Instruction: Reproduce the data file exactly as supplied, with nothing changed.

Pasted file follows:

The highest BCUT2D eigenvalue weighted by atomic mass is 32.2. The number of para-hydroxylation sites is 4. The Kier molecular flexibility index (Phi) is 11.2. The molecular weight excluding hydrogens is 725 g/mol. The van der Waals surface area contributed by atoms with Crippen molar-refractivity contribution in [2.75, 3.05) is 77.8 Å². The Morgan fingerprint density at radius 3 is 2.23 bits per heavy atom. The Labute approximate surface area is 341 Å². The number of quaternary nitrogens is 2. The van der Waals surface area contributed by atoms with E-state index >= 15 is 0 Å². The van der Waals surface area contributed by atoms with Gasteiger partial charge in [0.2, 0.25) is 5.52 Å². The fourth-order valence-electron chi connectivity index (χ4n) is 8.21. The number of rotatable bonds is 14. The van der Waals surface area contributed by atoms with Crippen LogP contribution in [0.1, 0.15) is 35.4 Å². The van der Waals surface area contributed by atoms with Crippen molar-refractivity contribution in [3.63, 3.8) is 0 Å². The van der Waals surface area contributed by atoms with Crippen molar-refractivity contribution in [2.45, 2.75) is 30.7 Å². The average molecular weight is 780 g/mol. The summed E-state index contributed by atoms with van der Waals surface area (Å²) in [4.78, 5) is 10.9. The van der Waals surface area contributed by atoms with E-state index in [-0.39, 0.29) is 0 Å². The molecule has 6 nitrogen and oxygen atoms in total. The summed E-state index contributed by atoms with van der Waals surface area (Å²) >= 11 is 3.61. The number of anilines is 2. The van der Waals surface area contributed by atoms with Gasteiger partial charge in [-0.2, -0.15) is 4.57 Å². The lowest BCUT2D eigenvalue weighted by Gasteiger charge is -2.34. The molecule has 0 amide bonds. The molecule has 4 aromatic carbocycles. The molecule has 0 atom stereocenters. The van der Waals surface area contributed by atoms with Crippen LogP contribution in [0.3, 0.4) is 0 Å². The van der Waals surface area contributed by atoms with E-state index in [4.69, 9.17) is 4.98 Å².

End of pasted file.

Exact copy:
The highest BCUT2D eigenvalue weighted by atomic mass is 32.2. The number of para-hydroxylation sites is 4. The Kier molecular flexibility index (Phi) is 11.2. The molecular weight excluding hydrogens is 725 g/mol. The van der Waals surface area contributed by atoms with Crippen molar-refractivity contribution in [2.75, 3.05) is 77.8 Å². The Morgan fingerprint density at radius 3 is 2.23 bits per heavy atom. The Labute approximate surface area is 341 Å². The number of quaternary nitrogens is 2. The van der Waals surface area contributed by atoms with E-state index >= 15 is 0 Å². The van der Waals surface area contributed by atoms with Gasteiger partial charge in [0.2, 0.25) is 5.52 Å². The fourth-order valence-electron chi connectivity index (χ4n) is 8.21. The number of rotatable bonds is 14. The van der Waals surface area contributed by atoms with Crippen LogP contribution in [0.1, 0.15) is 35.4 Å². The van der Waals surface area contributed by atoms with Crippen molar-refractivity contribution in [3.63, 3.8) is 0 Å². The van der Waals surface area contributed by atoms with Crippen molar-refractivity contribution in [2.45, 2.75) is 30.7 Å². The average molecular weight is 780 g/mol. The summed E-state index contributed by atoms with van der Waals surface area (Å²) in [4.78, 5) is 10.9. The van der Waals surface area contributed by atoms with E-state index in [-0.39, 0.29) is 0 Å². The molecule has 6 nitrogen and oxygen atoms in total. The summed E-state index contributed by atoms with van der Waals surface area (Å²) >= 11 is 3.61. The number of anilines is 2. The van der Waals surface area contributed by atoms with Gasteiger partial charge in [-0.2, -0.15) is 4.57 Å². The lowest BCUT2D eigenvalue weighted by Gasteiger charge is -2.34. The molecule has 0 amide bonds. The molecule has 4 aromatic carbocycles. The molecule has 0 atom stereocenters. The van der Waals surface area contributed by atoms with Crippen LogP contribution in [0.3, 0.4) is 0 Å². The van der Waals surface area contributed by atoms with E-state index in [4.69, 9.17) is 4.98 Å².